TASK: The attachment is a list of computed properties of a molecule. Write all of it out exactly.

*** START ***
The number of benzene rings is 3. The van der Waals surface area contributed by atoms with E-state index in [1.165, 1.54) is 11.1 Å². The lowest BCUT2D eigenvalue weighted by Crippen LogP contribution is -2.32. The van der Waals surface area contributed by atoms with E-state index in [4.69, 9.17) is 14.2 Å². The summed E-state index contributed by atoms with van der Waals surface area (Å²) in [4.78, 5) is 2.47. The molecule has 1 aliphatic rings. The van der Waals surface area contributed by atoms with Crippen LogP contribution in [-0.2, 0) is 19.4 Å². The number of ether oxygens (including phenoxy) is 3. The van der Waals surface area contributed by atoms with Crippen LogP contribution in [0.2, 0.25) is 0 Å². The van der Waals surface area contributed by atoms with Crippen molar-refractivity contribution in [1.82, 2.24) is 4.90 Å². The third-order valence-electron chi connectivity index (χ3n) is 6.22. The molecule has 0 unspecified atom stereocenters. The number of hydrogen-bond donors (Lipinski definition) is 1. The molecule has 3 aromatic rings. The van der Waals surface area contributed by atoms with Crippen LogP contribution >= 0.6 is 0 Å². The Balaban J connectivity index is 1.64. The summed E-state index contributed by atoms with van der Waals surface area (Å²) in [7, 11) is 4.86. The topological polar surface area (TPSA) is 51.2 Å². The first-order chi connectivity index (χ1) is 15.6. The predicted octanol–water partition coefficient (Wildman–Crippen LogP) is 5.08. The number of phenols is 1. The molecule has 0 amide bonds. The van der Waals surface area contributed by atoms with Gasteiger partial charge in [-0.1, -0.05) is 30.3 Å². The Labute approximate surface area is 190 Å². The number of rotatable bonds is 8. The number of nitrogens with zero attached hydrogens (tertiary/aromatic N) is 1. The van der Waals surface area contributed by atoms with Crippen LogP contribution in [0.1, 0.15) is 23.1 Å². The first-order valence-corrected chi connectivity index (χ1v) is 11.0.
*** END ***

The number of benzene rings is 3. The van der Waals surface area contributed by atoms with E-state index in [1.165, 1.54) is 11.1 Å². The lowest BCUT2D eigenvalue weighted by Crippen LogP contribution is -2.32. The van der Waals surface area contributed by atoms with E-state index in [4.69, 9.17) is 14.2 Å². The summed E-state index contributed by atoms with van der Waals surface area (Å²) in [4.78, 5) is 2.47. The molecule has 1 aliphatic rings. The van der Waals surface area contributed by atoms with Crippen LogP contribution in [-0.2, 0) is 19.4 Å². The number of ether oxygens (including phenoxy) is 3. The van der Waals surface area contributed by atoms with Crippen LogP contribution in [0.2, 0.25) is 0 Å². The van der Waals surface area contributed by atoms with Crippen molar-refractivity contribution in [1.82, 2.24) is 4.90 Å². The third-order valence-electron chi connectivity index (χ3n) is 6.22. The molecule has 0 unspecified atom stereocenters. The number of hydrogen-bond donors (Lipinski definition) is 1. The molecule has 3 aromatic rings. The van der Waals surface area contributed by atoms with Crippen LogP contribution >= 0.6 is 0 Å². The Balaban J connectivity index is 1.64. The summed E-state index contributed by atoms with van der Waals surface area (Å²) in [7, 11) is 4.86. The topological polar surface area (TPSA) is 51.2 Å². The first-order chi connectivity index (χ1) is 15.6. The predicted octanol–water partition coefficient (Wildman–Crippen LogP) is 5.08. The number of phenols is 1. The molecule has 0 amide bonds. The van der Waals surface area contributed by atoms with Gasteiger partial charge in [-0.1, -0.05) is 30.3 Å². The Labute approximate surface area is 190 Å². The number of rotatable bonds is 8. The number of nitrogens with zero attached hydrogens (tertiary/aromatic N) is 1. The van der Waals surface area contributed by atoms with Crippen LogP contribution in [0.1, 0.15) is 23.1 Å². The first-order valence-corrected chi connectivity index (χ1v) is 11.0.